Switching from npower - in credit

edited 30 November -1 at 1:00AM in Energy
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supersezziesupersezzie Forumite
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Part of the Furniture 10 Posts Combo Breaker
edited 30 November -1 at 1:00AM in Energy
Hi, I wondered if anyone can advise me if they have had any problems switching from npower? I'm thinking of switching this weekend (in line with Martin's advice), but I'm actually about £130 in credit with them. I'm worried they won't pay up the extra, or at least not without a fight, as their terms and conditions seem to have plenty about you paying off debts to them before switching, but nothnig about them clearing their debts with you that I could find.

Any advice welcome as I've never switched before.

Thanks :)
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  • Premier_2Premier_2 Forumite
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    As long as you don't owe the supplier money, I don't think there is much they can do to prevent you from switching.

    Once switched, you should receive a final bill from the old supplier (in this case npower). If it shows you are in credit, they have to repay you - it's your money afterall.
    "Now to trolling as a concept. .... Personally, I've always found it a little sad that people choose to spend such a large proportion of their lives in this way but they do, and we have to deal with it." - MSE Forum Manager 6th July 2010
  • c0113tt3c0113tt3 Forumite
    313 Posts
    As for the credit, dont apply for it yet, it takes 6 to 10 weeks to switch, in which most if not all would be used up by the time you switch. Once youve switched / got your final bill then apply for it, if there is anything left.

    The Guide to Switching Away from Npower

    Npower are renoun for rejecting switching services. The general rule of things is if you owe them more than £100 they automatically refuse, so make sure you give accurate readings and pay them asap. Also when you get a switching date (from your new supplier), you are only meant to give the new supplier the readings and then they pass them on, that process can take upto 4 weeks (but usually 2 weeks) especially for the gas as it has to go through transco first. So taking that into account, give Npower final readings as well, as it makes sure they do at least get the final readings quickly, but usually can not act upon them until it has come through your new supplier / transco. If after 4 weeks from the date of switch Npower claim that your new suppliers readings have not come through (from your new supplier and/or transco), your new supplier can re-apply / re-send again, at this point in time your new supplier has more control in the matter. In general its best to act as a communicator between both companies of the current status in switching.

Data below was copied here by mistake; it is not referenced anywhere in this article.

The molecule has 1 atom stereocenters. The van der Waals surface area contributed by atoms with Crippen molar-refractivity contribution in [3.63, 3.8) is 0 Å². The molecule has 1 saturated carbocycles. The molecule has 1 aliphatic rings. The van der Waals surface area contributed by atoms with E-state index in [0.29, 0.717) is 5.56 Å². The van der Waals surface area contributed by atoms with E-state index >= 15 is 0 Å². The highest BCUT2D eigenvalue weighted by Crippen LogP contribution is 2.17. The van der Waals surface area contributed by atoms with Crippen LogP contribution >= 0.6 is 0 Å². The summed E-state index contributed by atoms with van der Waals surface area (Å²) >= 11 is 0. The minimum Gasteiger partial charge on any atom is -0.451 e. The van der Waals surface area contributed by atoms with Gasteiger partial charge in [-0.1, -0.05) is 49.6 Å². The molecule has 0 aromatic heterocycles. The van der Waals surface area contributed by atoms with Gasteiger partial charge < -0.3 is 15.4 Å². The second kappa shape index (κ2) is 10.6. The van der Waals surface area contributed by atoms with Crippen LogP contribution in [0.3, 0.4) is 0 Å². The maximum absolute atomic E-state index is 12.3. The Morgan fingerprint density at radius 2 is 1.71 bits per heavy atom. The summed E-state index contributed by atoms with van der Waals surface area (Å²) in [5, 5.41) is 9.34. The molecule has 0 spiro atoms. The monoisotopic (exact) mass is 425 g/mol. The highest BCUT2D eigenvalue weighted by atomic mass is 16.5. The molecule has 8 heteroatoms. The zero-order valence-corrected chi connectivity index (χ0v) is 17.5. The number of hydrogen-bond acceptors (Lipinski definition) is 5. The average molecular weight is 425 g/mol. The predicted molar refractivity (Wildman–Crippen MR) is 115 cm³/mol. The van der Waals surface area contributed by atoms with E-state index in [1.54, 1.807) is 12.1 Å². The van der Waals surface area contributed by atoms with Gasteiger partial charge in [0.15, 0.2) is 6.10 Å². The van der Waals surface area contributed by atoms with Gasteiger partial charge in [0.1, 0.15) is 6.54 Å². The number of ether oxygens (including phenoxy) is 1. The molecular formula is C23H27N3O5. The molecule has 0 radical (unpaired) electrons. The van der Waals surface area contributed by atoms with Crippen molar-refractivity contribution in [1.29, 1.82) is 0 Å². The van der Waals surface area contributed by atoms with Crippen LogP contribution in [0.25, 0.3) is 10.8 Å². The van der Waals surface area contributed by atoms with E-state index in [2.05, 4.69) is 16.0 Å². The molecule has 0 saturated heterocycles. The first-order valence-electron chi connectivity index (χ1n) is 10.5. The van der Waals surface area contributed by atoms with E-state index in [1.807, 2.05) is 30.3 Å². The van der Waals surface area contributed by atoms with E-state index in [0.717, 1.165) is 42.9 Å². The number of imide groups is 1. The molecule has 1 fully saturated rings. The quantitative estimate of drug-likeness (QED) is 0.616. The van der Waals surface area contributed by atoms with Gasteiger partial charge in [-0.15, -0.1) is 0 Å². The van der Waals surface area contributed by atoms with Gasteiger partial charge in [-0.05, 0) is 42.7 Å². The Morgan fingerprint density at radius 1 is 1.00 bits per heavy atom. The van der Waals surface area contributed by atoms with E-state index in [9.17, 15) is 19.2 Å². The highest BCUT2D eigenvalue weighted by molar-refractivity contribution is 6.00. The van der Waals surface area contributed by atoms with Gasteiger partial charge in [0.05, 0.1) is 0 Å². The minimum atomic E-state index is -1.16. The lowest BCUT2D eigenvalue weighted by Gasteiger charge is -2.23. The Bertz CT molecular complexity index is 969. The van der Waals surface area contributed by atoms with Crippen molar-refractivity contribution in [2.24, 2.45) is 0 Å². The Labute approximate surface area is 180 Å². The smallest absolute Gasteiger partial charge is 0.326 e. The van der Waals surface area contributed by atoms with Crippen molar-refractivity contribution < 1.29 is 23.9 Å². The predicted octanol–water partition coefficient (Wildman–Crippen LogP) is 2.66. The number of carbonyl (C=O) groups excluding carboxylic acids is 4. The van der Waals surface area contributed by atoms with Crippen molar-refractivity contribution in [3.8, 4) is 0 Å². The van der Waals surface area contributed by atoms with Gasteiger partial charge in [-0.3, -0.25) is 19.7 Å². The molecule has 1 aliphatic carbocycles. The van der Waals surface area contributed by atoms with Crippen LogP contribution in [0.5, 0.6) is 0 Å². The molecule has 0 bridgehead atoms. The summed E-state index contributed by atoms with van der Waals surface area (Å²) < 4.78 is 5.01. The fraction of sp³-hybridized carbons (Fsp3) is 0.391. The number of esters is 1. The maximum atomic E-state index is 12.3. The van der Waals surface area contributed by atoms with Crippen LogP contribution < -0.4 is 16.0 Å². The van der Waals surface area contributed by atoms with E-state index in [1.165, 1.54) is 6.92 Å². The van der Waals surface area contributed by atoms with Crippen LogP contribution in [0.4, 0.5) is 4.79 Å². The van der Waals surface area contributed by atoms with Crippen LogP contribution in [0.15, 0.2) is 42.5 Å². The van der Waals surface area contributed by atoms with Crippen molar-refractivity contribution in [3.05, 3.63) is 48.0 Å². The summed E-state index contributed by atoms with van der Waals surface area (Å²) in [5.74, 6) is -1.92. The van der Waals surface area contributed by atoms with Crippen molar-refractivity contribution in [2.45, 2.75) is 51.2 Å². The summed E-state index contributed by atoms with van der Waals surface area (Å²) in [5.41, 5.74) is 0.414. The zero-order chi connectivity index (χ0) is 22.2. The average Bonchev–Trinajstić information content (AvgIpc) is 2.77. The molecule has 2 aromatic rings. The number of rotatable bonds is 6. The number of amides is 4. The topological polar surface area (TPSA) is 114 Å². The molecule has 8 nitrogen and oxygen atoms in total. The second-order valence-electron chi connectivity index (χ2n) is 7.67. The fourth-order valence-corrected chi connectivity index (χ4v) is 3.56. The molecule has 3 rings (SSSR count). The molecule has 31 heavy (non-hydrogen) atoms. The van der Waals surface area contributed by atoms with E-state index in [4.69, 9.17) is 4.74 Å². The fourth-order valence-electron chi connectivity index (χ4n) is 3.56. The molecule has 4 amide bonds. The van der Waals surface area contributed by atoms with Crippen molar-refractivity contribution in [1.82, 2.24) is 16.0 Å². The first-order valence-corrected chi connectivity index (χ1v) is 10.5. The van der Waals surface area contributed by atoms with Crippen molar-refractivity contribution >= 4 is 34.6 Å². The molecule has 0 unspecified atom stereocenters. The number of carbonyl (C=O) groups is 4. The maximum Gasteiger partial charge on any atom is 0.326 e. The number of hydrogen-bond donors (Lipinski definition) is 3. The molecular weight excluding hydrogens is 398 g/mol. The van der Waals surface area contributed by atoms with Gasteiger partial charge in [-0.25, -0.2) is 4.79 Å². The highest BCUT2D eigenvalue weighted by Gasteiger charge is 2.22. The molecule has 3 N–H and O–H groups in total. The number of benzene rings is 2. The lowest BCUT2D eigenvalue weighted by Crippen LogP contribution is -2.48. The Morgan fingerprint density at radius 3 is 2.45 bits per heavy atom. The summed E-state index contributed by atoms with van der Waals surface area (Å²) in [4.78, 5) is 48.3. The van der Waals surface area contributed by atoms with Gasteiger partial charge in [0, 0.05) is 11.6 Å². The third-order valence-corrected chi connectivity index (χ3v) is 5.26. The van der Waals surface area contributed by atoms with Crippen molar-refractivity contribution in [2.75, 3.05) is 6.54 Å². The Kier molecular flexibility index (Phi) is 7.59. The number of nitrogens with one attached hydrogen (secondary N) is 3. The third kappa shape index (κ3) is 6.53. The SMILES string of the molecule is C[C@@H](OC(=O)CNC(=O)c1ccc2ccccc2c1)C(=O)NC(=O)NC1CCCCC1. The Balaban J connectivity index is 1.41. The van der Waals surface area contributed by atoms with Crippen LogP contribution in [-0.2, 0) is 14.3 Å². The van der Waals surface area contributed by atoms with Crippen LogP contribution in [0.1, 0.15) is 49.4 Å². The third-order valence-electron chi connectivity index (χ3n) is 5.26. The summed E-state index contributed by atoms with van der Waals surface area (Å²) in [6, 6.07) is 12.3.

Make sure during the period of switch / final readings, you keep regular contact with npower and your new supplier to find out your status of switch, ie. if transco / new supplier have passed on the readings. I would recommend contacting them at least twice a week during that period, giving assurances to Npower that it will be paid straight away, and write down who / when you spoke to. During this time, you may wish to negotiate with Npower to get your account flagged up to automatically approve the switch, regardless of what you may owe them, even if you get the flag onto your account (usually takes a couple of days), the switch may still get rejected due to the flag being reversed !! (usually billing reverse it)

    Hopefully it should run smoothly, but very often Npower reject switches, hence keep in contact with them at least twice a week during that period. If you find out Npower rejected the switch (billing department / team), assure them you will pay what you may owe. They will also inform you that you need to contact your prospective new supplier to re-apply again !! for new switch dates (and your new supplier will contact you if the switch failed). This is in fact a ploy to make it more difficult to switch, they have a procedure called D68 FLOW, this reverses the rejection and takes 24 hours to go through, generally they wont inform you about this, and some staff dont even know that this procedure exists. Be firm with Npower and hold your ground. You may find it usefull for your new supplier to help on your behalf too in this situation. If your new supplier gets involved and experiences the difficulty you are having, they may offer a small compensation payment as encouragement to switch.